Andrew Greenberg is what Smart car drivers might call “with it.” He plans to do consulting for a solar power company. He drinks anti-oxidant hydrogen water (that’s H4O). He wears a Bluetooth.
But less than a year ago, Maegreen’s third-generation owner accepted a harsh truth: His downtown corner gift shop – once the center of commerce under whose giant green roof over the years the farmers brought their eggs, the poor found housing, the rich purchased jewelry and the political hatched campaigns – was now out of touch.
“Over the years we kept putting up walls,” he said while packing wedding frames, dining ware and lighted snowman sculptures into boxes. “I was trying to keep it open, but I can’t fight the reality of people’s tastes and wallets.”
To be sure, since taking over the building on Clifton Avenue in the early 1970s, the retail fixture has become the lonely patriarch of an unfamiliar household. By its Dec. 31 closing, it was clinging to a mere sliver of store, as more and more of the half-block building was rented to merchants better aligned with the changing demographics – a Cuban record store, urban sportswear, a Mexican salon.
“I could see it coming for quite a while,” said Helen Corso, who started working at Maegreen’s eight years ago after retiring from her sales job. “People didn’t want to come into this part of town. Older people didn’t want to get out of their cars.”
“He (Greenberg) hung on as long as he could,” she added. “I think he was hoping things would change.”
The downtown strip is divided into Hispanic and Orthodox Jewish retailers, and, statewide, the number of Latino businesses is up 38 percent from five years ago – a far cry from the rural centricity in which Mae and Morris Green opened Maegreen’s on Monmouth Avenue in 1959.
As an egg-candling business, the couple weeded out fertilized eggs by showing a light through the shells and separating those with chicks inside. A few years later, at the recommendation of the Fortunoff family, of the department-store chain into which Mae’s sister had married, the Greens switched to gifts, luggage and hardware, and soon relocated to Clifton Avenue.
A fire in 1974 consumed most of the store as well as the Greens’ will to run it. But Lakewood’s future political knight, H. George Buckwald, “begged, pleaded and fought” Morris until a new Maegreen’s emerged in 1975, under the ownership of Morris’s son, Jerome Greenberg, and his wife, Dorothy.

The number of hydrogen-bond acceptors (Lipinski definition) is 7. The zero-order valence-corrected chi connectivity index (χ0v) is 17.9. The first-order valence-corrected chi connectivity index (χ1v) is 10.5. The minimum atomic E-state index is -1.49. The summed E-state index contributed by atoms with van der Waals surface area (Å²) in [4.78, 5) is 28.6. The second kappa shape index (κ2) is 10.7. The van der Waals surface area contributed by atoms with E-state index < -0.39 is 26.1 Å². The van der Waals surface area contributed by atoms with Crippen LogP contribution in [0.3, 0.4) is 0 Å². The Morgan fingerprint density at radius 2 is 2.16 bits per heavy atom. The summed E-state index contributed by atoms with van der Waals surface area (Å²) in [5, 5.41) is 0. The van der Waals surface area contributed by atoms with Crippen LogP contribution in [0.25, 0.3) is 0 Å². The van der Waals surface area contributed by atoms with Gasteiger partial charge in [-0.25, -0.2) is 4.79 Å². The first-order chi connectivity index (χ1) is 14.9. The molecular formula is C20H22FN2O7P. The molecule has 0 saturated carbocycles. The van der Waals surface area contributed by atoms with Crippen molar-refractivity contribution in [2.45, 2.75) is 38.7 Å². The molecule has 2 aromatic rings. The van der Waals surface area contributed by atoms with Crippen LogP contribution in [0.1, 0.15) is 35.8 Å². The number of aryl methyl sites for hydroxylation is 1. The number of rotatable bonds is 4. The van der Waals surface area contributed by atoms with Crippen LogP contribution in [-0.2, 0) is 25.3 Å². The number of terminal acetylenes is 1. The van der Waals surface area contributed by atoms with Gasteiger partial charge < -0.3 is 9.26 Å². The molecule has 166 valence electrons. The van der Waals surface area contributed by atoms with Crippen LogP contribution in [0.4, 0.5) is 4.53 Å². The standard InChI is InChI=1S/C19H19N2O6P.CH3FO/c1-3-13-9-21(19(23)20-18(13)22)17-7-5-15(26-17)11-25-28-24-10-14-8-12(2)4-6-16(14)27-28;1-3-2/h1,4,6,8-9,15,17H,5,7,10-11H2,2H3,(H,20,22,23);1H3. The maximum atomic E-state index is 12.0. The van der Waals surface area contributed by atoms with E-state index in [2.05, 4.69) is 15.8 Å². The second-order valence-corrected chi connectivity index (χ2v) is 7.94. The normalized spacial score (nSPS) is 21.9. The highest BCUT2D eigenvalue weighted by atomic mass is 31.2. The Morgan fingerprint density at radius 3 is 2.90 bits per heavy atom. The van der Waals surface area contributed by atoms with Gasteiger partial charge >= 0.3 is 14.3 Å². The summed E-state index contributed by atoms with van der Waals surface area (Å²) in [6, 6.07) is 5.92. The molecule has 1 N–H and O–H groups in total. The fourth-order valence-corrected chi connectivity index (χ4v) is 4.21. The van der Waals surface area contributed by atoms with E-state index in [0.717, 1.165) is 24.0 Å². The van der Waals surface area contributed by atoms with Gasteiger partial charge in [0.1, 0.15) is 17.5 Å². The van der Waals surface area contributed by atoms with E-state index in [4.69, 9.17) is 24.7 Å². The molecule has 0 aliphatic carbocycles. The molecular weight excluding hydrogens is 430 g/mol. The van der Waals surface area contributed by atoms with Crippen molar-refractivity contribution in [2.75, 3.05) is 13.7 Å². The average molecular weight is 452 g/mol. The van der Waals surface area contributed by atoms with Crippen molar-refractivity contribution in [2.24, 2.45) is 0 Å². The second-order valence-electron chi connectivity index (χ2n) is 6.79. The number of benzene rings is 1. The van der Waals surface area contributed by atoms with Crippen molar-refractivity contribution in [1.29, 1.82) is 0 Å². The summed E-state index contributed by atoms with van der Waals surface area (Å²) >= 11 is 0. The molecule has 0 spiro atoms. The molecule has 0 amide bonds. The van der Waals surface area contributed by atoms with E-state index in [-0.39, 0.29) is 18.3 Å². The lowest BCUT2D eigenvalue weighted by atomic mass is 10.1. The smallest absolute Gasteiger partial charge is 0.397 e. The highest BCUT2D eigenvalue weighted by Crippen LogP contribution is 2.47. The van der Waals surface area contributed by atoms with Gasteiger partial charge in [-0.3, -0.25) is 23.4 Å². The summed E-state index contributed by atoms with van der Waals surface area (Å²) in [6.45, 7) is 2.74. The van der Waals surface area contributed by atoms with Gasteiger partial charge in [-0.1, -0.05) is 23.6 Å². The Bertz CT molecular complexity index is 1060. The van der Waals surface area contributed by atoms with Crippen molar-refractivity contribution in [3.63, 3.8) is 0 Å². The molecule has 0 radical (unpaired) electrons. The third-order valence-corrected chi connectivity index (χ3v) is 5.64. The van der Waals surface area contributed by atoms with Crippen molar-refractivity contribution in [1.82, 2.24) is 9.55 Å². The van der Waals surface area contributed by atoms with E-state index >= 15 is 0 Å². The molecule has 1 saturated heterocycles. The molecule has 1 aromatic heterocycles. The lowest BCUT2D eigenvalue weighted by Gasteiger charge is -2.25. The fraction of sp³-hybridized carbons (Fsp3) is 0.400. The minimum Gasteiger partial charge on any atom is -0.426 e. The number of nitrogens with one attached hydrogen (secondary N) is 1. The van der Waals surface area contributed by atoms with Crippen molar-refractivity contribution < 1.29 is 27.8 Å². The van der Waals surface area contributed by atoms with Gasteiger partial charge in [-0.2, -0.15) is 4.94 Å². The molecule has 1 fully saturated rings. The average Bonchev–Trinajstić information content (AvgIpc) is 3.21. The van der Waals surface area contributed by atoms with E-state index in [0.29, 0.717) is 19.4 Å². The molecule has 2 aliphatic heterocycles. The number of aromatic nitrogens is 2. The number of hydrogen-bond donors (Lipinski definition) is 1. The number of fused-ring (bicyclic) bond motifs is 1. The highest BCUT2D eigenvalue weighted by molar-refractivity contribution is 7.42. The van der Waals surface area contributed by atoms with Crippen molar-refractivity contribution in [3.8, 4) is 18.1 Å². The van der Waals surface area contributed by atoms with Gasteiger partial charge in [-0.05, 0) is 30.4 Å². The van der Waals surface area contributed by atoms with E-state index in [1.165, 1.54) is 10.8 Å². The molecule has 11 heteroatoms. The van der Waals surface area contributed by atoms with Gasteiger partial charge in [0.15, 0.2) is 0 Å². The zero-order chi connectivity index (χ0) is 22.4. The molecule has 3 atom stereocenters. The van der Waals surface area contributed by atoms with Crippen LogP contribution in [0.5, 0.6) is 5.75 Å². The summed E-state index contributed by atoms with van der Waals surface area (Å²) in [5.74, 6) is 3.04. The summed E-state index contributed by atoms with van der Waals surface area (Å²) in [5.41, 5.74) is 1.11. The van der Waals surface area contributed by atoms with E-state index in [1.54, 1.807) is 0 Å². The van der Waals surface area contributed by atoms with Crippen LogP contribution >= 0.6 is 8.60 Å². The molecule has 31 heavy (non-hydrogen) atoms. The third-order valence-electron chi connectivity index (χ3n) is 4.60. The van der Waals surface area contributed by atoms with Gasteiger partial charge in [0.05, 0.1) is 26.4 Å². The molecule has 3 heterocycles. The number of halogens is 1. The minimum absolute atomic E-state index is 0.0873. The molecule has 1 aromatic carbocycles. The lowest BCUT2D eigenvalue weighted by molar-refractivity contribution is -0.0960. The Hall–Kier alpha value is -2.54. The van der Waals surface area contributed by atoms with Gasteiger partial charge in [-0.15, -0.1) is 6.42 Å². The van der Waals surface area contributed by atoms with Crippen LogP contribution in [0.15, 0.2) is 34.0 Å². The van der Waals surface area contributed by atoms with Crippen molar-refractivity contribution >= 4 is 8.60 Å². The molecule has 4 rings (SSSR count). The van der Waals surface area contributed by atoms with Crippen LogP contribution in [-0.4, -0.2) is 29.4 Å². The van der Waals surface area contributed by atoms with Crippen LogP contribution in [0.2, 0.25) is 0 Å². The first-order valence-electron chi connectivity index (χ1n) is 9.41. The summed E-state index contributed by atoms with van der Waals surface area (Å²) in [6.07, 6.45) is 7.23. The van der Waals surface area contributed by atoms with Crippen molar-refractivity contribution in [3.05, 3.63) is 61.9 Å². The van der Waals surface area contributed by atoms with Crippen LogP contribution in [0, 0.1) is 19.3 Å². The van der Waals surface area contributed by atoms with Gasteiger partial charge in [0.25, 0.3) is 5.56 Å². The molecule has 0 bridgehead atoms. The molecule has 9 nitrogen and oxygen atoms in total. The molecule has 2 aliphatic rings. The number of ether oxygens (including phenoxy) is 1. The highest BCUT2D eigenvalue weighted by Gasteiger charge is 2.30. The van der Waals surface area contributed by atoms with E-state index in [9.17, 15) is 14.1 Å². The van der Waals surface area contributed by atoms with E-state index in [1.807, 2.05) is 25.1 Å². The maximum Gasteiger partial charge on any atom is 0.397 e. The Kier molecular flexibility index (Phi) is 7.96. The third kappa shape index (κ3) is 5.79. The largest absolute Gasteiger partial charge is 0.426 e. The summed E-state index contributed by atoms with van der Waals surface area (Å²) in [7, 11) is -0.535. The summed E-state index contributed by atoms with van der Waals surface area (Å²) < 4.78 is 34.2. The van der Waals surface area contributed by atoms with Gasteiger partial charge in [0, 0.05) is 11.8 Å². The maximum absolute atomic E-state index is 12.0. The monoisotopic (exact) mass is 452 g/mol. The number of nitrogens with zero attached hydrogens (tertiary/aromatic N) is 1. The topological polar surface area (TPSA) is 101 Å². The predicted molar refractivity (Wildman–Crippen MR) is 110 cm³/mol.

It would never again be just a gift shop.
As Jerome Greenberg grew in stature, from zoning board chairman to mayor to sought-after advisor, 200 Clifton Ave. became the revolving set on the town’s governmental and commercial stages. Andrew Greenberg recalls his father holding meetings with policymakers in the basement among stocked Lenox ornaments and bridal registry gifts.
In 2005, the Lakewood Resource and Referral Center set up shop there as a one-stop center for housing and social service needs.
“It was the second town hall,” said Robert Singer, now the mayor who was a township committeeman for 29 years.
But business slowed as the downtown diversified and demand for high-end accessories dropped. The recent downturn in the economy dealt the final blow.
Linda Hassa was getting a ring repaired at Twin City Jewelry down the street recently when she saw the handwritten sign on Maegreen’s door thanking customers for their years of business.
“What a disappointment,” the Brick resident said, remembering the bargain she got on the champagne flute glasses and engraved picture frame for her son’s wedding engagement. “They were always the place to go.”
Yet Andrew Greenberg, who will stay on as the building’s landlord, felt somewhat relieved. Now was his chance for a fresh start in the new age fields of drinking water and solar technology.
“I’ve come to terms,” he said. “It’s time to move on.”
Not so easy was telling his 84-year-old father two weeks before he died that the family store of 50 years was closing.
“He could have said a lot of things, but all he said was, “I feel bad for you,’ ” Greenberg, 51, said. “He wanted me to enjoy it all my life like he did.”